Table 1 Kinetic parameters of mitochondrial complexes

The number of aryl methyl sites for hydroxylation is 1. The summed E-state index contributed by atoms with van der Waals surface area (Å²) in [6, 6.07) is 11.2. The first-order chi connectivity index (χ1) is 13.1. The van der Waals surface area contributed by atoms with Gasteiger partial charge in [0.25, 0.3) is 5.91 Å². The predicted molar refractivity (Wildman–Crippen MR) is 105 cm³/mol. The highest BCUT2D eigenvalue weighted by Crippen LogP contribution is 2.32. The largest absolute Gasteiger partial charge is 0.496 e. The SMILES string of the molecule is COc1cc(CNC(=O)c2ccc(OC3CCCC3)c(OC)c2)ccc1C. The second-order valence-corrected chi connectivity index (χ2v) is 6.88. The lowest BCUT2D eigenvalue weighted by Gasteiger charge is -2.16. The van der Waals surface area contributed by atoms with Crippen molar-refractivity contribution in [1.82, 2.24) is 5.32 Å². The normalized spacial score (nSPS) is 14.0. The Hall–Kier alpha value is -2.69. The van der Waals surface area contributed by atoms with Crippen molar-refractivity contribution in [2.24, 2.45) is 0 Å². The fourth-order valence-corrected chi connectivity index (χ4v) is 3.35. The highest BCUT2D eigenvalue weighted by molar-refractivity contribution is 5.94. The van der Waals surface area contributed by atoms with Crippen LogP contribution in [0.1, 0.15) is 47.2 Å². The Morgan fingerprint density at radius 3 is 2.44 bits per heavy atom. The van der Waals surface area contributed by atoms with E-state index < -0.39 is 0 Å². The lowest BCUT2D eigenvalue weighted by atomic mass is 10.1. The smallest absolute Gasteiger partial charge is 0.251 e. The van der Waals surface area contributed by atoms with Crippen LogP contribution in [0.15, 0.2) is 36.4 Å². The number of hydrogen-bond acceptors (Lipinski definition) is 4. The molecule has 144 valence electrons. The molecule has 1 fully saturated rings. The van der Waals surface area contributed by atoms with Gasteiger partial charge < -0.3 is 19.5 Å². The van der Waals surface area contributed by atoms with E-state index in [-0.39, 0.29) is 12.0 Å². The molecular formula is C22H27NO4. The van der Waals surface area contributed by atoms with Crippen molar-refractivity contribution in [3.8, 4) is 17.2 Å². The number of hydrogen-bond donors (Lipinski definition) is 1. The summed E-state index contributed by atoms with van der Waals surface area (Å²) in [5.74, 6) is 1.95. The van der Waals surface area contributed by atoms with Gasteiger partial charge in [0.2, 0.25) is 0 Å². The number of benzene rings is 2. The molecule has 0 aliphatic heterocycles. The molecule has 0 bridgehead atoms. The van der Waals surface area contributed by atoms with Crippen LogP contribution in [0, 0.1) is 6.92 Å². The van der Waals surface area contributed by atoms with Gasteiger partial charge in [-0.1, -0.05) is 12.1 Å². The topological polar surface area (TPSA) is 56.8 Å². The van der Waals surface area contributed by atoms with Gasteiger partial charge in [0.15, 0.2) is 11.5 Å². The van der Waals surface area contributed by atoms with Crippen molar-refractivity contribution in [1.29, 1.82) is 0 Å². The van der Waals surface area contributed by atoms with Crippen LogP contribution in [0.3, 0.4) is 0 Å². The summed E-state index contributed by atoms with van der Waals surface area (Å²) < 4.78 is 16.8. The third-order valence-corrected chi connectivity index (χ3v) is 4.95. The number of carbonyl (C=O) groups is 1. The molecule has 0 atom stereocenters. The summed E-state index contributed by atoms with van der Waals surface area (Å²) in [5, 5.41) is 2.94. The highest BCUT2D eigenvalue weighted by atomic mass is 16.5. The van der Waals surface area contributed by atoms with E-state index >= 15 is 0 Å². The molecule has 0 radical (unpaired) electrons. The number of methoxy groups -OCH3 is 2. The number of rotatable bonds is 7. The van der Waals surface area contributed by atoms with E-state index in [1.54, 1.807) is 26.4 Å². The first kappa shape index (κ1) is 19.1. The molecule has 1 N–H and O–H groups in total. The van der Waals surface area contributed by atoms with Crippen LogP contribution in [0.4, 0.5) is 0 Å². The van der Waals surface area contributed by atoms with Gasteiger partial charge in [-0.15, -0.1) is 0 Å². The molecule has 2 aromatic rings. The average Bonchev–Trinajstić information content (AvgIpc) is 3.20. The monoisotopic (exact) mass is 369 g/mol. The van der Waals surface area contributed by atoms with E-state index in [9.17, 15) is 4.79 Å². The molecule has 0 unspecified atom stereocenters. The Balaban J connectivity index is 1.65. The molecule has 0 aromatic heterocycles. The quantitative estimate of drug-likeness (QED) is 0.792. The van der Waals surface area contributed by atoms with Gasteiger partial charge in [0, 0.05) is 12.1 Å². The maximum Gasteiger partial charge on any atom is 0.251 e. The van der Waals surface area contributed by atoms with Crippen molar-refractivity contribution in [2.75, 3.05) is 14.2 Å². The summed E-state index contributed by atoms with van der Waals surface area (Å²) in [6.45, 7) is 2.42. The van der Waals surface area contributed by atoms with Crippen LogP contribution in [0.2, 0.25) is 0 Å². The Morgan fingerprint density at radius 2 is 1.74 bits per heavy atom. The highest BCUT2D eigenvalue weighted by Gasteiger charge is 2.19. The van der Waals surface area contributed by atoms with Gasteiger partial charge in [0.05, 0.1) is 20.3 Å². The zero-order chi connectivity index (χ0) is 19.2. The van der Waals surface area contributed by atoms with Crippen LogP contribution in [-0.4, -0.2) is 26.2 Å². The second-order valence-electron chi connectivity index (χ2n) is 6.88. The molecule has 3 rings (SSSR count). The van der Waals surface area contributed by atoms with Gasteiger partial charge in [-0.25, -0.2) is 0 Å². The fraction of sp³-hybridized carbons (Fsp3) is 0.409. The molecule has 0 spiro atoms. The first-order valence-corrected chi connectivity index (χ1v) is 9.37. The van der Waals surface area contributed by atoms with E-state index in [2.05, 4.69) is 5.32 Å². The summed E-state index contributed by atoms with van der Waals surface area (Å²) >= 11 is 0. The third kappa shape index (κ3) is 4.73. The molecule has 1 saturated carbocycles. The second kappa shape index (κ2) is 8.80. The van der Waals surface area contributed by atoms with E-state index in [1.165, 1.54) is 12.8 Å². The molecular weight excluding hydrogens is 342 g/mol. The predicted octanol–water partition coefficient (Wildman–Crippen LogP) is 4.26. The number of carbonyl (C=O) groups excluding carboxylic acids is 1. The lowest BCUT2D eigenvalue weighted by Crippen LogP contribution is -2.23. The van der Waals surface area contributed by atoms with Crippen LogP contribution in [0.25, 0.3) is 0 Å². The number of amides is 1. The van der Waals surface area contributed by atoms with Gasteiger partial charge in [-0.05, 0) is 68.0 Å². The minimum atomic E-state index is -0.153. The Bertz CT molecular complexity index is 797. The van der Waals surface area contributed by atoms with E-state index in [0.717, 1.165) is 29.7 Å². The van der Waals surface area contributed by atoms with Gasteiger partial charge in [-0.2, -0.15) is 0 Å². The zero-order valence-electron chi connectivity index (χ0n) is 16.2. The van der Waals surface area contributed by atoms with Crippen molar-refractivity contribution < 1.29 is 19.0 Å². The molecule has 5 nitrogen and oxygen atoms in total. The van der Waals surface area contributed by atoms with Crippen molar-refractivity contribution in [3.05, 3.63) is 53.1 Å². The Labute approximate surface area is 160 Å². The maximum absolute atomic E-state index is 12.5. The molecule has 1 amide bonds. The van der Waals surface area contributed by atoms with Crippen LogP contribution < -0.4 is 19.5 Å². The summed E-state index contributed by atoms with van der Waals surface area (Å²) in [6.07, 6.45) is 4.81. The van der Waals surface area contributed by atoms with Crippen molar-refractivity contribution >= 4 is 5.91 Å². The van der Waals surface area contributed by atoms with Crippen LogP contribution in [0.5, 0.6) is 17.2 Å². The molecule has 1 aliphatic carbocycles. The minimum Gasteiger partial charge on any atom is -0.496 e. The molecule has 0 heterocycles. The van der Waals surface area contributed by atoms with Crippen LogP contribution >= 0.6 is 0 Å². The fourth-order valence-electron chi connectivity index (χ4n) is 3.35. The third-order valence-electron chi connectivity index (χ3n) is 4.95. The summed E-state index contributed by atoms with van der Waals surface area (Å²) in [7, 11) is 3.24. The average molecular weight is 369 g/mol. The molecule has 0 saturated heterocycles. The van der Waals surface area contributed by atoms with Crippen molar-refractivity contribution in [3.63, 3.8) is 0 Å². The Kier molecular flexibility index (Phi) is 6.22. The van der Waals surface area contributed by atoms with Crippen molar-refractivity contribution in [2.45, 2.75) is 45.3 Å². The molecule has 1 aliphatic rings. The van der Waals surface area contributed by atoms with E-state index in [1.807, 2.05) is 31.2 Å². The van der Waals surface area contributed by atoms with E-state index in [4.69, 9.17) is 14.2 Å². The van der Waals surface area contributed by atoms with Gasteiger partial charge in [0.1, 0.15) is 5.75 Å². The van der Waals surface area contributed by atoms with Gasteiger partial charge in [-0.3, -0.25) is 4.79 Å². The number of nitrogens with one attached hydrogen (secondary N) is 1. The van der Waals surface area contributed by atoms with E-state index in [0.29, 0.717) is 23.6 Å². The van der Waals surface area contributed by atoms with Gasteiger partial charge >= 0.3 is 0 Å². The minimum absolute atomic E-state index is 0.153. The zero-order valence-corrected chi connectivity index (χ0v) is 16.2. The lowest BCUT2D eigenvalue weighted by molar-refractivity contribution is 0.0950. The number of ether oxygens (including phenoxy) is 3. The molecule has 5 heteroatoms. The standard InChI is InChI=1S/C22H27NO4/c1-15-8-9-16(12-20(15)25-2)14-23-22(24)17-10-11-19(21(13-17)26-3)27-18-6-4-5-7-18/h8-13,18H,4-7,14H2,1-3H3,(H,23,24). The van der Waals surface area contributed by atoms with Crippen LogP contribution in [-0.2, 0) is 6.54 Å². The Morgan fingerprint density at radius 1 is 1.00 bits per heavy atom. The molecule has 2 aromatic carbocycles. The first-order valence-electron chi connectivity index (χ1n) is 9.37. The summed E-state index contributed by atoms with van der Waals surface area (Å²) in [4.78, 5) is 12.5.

Complex IV exhibited a Vmax of 1.4380 ± 0.4977 μM s−1, which was 4- to 8-fold faster than that of the other enzymes of complex I, II, and III. The other enzymes exhibited similar Vmax, and the reaction rate was the highest for complex II followed by complex I and III (Table 1). From previous studies, it is known that enzymes forming respiratory supercomplexes possess specific ratios of complex I–IV, according to the origin of the organ and host organism [17]. The previous research identified the ratio of bovine heart mitochondrial complex I:II:III:IV as 1.1 ± 0.2:1.3 ± 0.1:3:6.7 ± 0.8 [18]. Therefore, the indirect turnover rate of kcat for each enzyme can be decided by dividing the Vmax with the ratio of each enzyme within a single unit of mitochondria, based on Eq. 2 (Table 1). The value of indirect kcat for each complex was similar, except that for complex III (0.06 s−1), which was relatively low. Various values were also obtained for the affinity with substrates, Km, depending on each enzyme. For complex II, the coupling reactant of DCPIP was applied for monitoring the reduction of decylubiquinone by succinate. Thus, the monitored progress curve portrayed the reduction of DCPIP, which was coupled with the activity of complex II. Therefore, the unit of calculated kinetic values of Km was shown by the concentration unit of DCPIP. To verify the Km of succinate as an exact varied substrate, the reaction ratio of 20 mM:50 μM:80 μM for succinate, decylubiquinone, and DCPIP was applied [16]. The exact Km values of each complex with respect to their substrates are listed in Table 1.